I spouted off a factoid to my beta who (bless her!) is questioning where I found it. Only I don't remember! I'm hoping you kind people can either tell me I'm remembering this wrong, or point me toward the right direction.

I'm looking to see if there is a specifically stated English (probably contract) law from between (I believe) early 1700 to 1800s, prohibiting parents from pre-birth betrothing their unborn children. I think this sought to prevent parents from making unfulfillable contracts or multiple contracts to different parties and then going back on the deal. I cannot remember if I read this in a book or an historical blog, or if I'm confusing this with something else entirely.

Google is failing me because I fear I'm using too broad search terms and I can't remember the exact time period: have googled using these terms or variants of English 1700s/Regency/Victorian child laws, 1700s/Victorian/Regency (and Regency) betrothal laws, breach of promise suits, Victorian betrothal law. My beta has been wiki'ing and googling using the term: child marriage, English child marriage, Victorian (or Regency or 1700s) child marriage and finding nothing exact either. We either get child labour laws, contemporary child marriage cases, or adult Victorian breach of promise suits etc.

For anyone does want the context of our project, we're working on a fic that features two characters (late Victorian English) betrothed presumably from birth (or at an extremely early age) by their parents (the characters are first cousins and only a year or two apart in age). The fact was not to prove or disprove anything in the story. It just popped up during research and my beta wants me to prove it.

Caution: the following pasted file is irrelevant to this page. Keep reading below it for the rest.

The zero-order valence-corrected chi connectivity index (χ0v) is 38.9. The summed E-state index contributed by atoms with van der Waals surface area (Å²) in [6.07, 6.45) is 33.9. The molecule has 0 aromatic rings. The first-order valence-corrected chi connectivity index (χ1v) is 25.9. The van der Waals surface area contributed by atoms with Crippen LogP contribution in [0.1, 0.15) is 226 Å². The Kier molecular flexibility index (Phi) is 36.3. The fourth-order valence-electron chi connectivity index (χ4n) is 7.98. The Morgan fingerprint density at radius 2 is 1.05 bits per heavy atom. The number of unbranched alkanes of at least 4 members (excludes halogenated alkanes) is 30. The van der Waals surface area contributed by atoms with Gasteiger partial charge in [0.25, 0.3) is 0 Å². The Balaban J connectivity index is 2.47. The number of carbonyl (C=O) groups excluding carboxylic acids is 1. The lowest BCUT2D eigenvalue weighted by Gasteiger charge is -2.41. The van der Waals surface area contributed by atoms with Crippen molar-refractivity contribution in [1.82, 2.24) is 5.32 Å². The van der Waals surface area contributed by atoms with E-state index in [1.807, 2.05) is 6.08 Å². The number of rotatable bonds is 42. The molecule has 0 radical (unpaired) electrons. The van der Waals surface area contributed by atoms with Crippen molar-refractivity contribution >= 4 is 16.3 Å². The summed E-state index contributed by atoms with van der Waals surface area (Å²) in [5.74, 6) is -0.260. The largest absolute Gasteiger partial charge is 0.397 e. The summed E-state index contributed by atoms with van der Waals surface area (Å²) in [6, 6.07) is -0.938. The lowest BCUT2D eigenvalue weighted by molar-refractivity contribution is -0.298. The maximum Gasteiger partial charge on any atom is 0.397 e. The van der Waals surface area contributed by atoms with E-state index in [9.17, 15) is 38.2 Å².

Thanks in advance for anything you might find!
marcus 2013

The Great Hummus Shortage

dreamerjules suggested I try this here.

Some time in the eighties or nineties (don't know the exact date) a factory in (I think) one of the Scandenavian countries had some sort of fire or explosion, halting pretty much all industrial production of hummus outside the Middle East. As a result there was a global hummus shortage for several months.

Can anyone find me the details of this - exactly when and where it happened etc.? It doesn't seem to be googleable easily.

Many thanks! Looking through the comments here, it looks like this was either wild exaggeration by the person who told me, or an incident remembered wrongly. In either case it isn't going to be much use for my story! Many thanks anyway.